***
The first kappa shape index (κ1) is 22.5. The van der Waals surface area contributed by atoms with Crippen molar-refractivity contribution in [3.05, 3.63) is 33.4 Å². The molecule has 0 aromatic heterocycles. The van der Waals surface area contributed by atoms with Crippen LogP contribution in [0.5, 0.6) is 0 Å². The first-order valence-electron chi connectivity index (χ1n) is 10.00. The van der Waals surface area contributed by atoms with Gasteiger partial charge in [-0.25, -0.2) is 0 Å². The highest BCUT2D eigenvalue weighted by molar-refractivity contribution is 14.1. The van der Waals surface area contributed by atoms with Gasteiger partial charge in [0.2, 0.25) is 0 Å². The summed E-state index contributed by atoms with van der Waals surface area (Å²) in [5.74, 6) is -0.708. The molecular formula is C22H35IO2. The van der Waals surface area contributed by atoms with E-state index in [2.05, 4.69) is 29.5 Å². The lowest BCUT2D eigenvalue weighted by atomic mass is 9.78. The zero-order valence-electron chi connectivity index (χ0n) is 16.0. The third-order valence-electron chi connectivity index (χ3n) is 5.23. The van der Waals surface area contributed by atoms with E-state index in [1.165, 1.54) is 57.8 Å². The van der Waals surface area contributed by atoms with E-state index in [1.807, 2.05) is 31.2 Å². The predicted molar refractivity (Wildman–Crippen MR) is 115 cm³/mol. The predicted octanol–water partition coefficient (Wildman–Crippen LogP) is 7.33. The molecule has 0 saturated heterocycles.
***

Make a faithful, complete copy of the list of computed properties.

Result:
The first kappa shape index (κ1) is 22.5. The van der Waals surface area contributed by atoms with Crippen molar-refractivity contribution in [3.05, 3.63) is 33.4 Å². The molecule has 0 aromatic heterocycles. The van der Waals surface area contributed by atoms with Crippen LogP contribution in [0.5, 0.6) is 0 Å². The first-order valence-electron chi connectivity index (χ1n) is 10.00. The van der Waals surface area contributed by atoms with Gasteiger partial charge in [-0.25, -0.2) is 0 Å². The highest BCUT2D eigenvalue weighted by molar-refractivity contribution is 14.1. The van der Waals surface area contributed by atoms with Gasteiger partial charge in [0.2, 0.25) is 0 Å². The summed E-state index contributed by atoms with van der Waals surface area (Å²) in [5.74, 6) is -0.708. The molecular formula is C22H35IO2. The van der Waals surface area contributed by atoms with E-state index in [2.05, 4.69) is 29.5 Å². The lowest BCUT2D eigenvalue weighted by atomic mass is 9.78. The zero-order valence-electron chi connectivity index (χ0n) is 16.0. The third-order valence-electron chi connectivity index (χ3n) is 5.23. The van der Waals surface area contributed by atoms with E-state index in [1.165, 1.54) is 57.8 Å². The van der Waals surface area contributed by atoms with E-state index in [1.807, 2.05) is 31.2 Å². The predicted molar refractivity (Wildman–Crippen MR) is 115 cm³/mol. The predicted octanol–water partition coefficient (Wildman–Crippen LogP) is 7.33. The molecule has 0 saturated heterocycles.